Sleeping. Generally 2-year-olds need about 11 to 14 hours of sleep a day, including one nap.

Developing. By 2 years, it’s common for many children to:

  • say more than 50 words
  • put two words together to form a sentence (“I go!”)
  • be understood at least half the time
  • follow a two-step command (“Pick up the ball and bring it to me.”)
  • run well
  • kick a ball
  • walk down stairs
  • make lines and circular scribbles
  • play alongside other children

4. Do a physical exam with your child undressed while you are present. This will include an eye exam, tooth exam, listening to the heart and lungs, and paying attention to your toddler’s motor skills, use of language, and behavior.

5. Update immunizations. Immunizations can protect kids from serious childhood illnesses, so it’s important that your child get them on time. Immunization schedules can vary from office to office, so talk to your doctor about what to expect.

6. Order tests. Your doctor may assess your child’s risk for lead exposure, anemia, high cholesterol, and tuberculosis and order tests, if needed.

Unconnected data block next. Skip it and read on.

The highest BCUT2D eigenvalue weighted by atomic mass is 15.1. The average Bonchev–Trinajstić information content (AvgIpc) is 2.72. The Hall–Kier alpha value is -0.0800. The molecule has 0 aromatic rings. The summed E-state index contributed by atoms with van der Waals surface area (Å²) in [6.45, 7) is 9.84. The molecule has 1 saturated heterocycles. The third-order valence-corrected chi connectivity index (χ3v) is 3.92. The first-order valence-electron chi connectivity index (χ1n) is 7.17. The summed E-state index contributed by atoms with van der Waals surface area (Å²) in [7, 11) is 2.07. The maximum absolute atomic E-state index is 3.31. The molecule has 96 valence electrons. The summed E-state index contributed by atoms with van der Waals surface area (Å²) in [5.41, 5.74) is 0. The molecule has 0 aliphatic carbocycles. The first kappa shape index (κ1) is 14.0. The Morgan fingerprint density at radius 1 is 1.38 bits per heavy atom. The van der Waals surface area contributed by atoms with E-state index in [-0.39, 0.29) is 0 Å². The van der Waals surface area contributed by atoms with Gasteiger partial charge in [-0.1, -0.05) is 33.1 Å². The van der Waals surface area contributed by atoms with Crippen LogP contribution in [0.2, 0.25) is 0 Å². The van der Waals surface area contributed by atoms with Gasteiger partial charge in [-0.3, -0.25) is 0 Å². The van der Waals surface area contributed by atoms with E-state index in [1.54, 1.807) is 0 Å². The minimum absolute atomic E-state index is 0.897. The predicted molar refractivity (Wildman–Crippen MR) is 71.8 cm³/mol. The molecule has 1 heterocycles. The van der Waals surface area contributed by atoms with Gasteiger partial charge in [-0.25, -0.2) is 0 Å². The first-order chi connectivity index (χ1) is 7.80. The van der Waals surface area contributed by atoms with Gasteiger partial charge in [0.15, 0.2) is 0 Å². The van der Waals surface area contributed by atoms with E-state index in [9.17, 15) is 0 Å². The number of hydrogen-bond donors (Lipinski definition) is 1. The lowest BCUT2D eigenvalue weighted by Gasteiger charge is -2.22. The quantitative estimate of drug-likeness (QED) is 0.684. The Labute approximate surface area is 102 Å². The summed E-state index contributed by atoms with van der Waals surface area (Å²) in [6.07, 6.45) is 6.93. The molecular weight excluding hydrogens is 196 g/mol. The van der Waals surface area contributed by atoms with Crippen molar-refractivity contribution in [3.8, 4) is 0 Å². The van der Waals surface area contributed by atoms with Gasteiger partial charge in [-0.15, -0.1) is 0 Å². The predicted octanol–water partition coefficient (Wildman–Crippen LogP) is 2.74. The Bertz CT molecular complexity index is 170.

Looking Ahead

Here are some things to keep in mind until your child’s next checkup at 30 months:

  • Feeding
    • Food “jags” are common during the toddler years. Even if your child seems to get stuck on one food, continue to offer a variety of nutritious choices.
    • Let your child decide what to eat, and when he or she is full. Serve healthy snacks and avoid sugary drinks.
    • Switch to low-fat or nonfat milk, or a fortified-milk alternative like almond or soy milk. Offer dairy products that are low-fat or nonfat.
    • Limit juice to no more than 4 ounces (120 ml) a day.
  • Learning
    • Toddlers learn by interacting with parents, caregivers, and their environment. Limit screen time (TV, computers, tablets, or other screens) to no more than 1–2 hours a day of quality children’s programming. Watch with your child.
    • Have a safe play area and allow plenty of time for exploring and active play. Play often together.
    • Read to your child every day.
  • Routine Care & Safety
    • Let your child brush his or her teeth with your guidance. Twice a day, use a small amount of toothpaste (about the size of a pea) with a soft toothbrush. Go over any areas that may have been missed. If you haven’t already, schedule a dentist visit.
    • Look for the signs that your child is ready to start potty training. If he or she doesn’t show interest, it’s OK to wait before trying again. A child who uses the potty and is accident-free during the day may still need a diaper at night.
    • Set reasonable and consistent rules. Use praise to encourage good behavior and be positive when redirecting unwanted behavior
    • Tantrums are common at this age, and tend to be worse when children are tired or hungry. Try to head off tantrums before they happen — find a distraction or remove your child from frustrating situations.